Sunday, June 5, 2016

'Living Large' explains how to exist small

            Kerri Fivecoat-Campbell didn’t set out to live in a small house — known by today’s trend as “tiny houses” or “small houses.” She had built a lakeside second home on family property for weekends and vacations but realized the potential of less debt, less maintainence and a lifestyle in the country. The accidental undertaking gave her a new appreciation for sizing down. She began writing a blog, “Living Large in Our Little House,” documenting her life, both ups and downs, in her 480-square-foot house in the Ozarks.
            Now, Fivecoat-Campbell has published a book that includes this history, plus information on the tiny house movement, showcasing others who are living large, advice on downsizing, achieving sustainability and much more in “Living Large in Our Little House: Thriving in 480 Square Feet with Six Dogs, a Husband, and One Remote — Plus More Stories of How You Can Too.”
Fivecoat-Campbell admits their house wasn’t large enough for their lifestyle so they built a separate small office and a large garage for storage (they own a boat and live outdoors as much as possible), and that’s what makes the book special. She insists that small is a relative term and the amount of square footage a person may need varies. For instance, downsizing from a 2,000-square-foot house to 1,200 may be a small house for you.
If you’re thinking of going small, Fivecoat-Campbell explains all the intricacies of making the move in this valuable resource. Her personal stories of living the “American Dream” prove that we don’t have to keep up with the neighbors, nor expand into McMansions in order to be happy. Less is better, she insists, which just might be the new American Dream.
Of note: One of the cabins mentioned in the book is that of Sue Smith Moak, who was born and reared in Monroe and lived in Lafayette in the 1980s.

New releases
Linda Joyce lives in Atlanta but brags about her Cajun roots. Her latest novel is “Behind the Mask,” a romance set in Louisiana at a Twelfth Night party. Joyce’s debut romance novel, “Bayou Born,” book one in the Fleur de Lis series, is a 2014 RONE Award finalist and her second novel, “Bayou Bound,” won first place in romance from the Southeastern Writers Association. "Bayou Beckons" (Fleur de Lis book three) was named "Best of 2015" for Contemporary Women's Fiction from Authors on the Air Global Radio Network and is a 2016 RONE Award finalist.
            Mykisha Mac has a new three-book series set in New Orleans, titled “Hate That I Love You,” an “erotic tale of love, lust and infatuation.” In this his ninth novel, Kelly LeBlanc finds herself in love with uncommitted jazz musician Bradley Dubois. When Kelly turns to a Tulane Medical Center doctor, it’s then that Brad takes notice and tries to win Kelly back.
Cat MacDiarmid of Lafayette has published the first two books in The Broussard Witches series under the pen name of Essie McDee — “The New Witch in Town” and “To Charm a Witch.” The “spicy, romance/mystery” series follows three siblings — Emile, Solange and Etoile — who are witches and live in a fictitious Louisiana town based on Lafayette.
 
Book news
Marlene Trestman discusses her book “Fair Labor Lawyer: The Remarkable Life of New Deal Attorney and Supreme Court Advocate Bessie Margolin” (LSU Press) at noon Wednesday at the Library of Congress in Washington, D.C. Trestman is a former special assistant to the Maryland attorney general, where she started her 30-year legal career in 1982. She has taught law at Loyola University of Maryland’s Sellinger School of Business & Management, where she earned her MBA. A former trustee of Goucher College, she currently serves on the board of Goucher’s Prison Education Partnership.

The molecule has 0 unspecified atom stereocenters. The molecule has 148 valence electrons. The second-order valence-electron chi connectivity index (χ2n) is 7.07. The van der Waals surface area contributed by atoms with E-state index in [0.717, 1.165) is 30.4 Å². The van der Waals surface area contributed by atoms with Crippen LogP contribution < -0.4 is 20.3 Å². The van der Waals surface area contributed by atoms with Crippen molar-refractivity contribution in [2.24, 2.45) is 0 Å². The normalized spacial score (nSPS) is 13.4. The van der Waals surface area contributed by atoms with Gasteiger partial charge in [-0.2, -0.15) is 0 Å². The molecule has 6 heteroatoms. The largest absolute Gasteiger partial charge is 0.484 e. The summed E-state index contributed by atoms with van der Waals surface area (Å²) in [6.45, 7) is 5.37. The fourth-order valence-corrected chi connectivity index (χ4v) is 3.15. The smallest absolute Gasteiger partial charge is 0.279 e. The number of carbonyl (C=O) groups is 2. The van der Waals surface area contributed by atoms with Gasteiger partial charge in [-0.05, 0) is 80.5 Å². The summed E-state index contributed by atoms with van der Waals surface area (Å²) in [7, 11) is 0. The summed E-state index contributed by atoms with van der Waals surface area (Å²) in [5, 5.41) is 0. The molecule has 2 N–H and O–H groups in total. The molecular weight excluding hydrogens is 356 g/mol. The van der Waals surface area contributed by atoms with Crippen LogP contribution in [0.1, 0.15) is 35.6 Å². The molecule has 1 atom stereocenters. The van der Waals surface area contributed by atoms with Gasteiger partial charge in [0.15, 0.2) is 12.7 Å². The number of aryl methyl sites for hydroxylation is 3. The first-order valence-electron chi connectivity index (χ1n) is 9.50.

Conferences & awards
June 10 is the early bird deadline for the 2016 Berries, Bridges and Books Writers Conference, to be June 25 (with a social the night before) at the First United Methodist Church of Ponchatoula. Speakers include Deborah Lynne, Wayne Norwood and Joyce Crotchett, among others. The cost is $40 and includes meals, $45 after June 10 and at the door. For more information, visit www.creativemindswritersgroup.com.
Submissions are being accepted for the 24th Annual Writer’s Digest Self-Published Book Awards. There are prizes and cash awards in every category with a grand prize of $8,000, a review in the Midwest Book Review, a press release from Writer’s Digest to be sent with a copy of your book to 10 major publishing review houses and more. The deadline for entries has been extended to June 6. For more information, visit www.writersdigest.com.

Book events
John Hart will sign copies of his latest novel, “Redemption Road,” at 6 p.m. Wednesday at Garden District Book Shop in New Orleans.
The summer exhibitions at the Paul & Lulu Hilliard University Art Museum will open with a reception from 6 p.m. to 8 p.m. Friday at the museum. The exhibits include “Kate Clark: Mysterious Presence,” in which the artist uses the centuries-old technique of taxidermy to sculpt humanlike facial features with wild animal hides; “Creole World: Photographs of New Orleans and the Latin Caribbean Sphere,” by photographer Richard Sexton that coincides with Sexton’s book of the same name; “Depictions of Louisiana: From the Permanent Collection of the Hilliard University Art Museum” and “Condition Report: Preserving our Community’s Art Collection.” 
            Local author Sarah Guillory will discuss and sign copies of her young adult book “Reclaimed” at 7 p.m. Friday at Barnes & Noble Lafayette.
            Boo Macomber, a native of Abbeville, teaches her own style of Cajun cooking at the New Orleans Cooking Experience and has taught cooking in Lafayette, in addition to penning her own cookbook. “In the SoFAB Kitchen with Boo Macomber” will be noon to 1 p.m. Saturday at the Southern Food & Beverage Museum in New Orleans.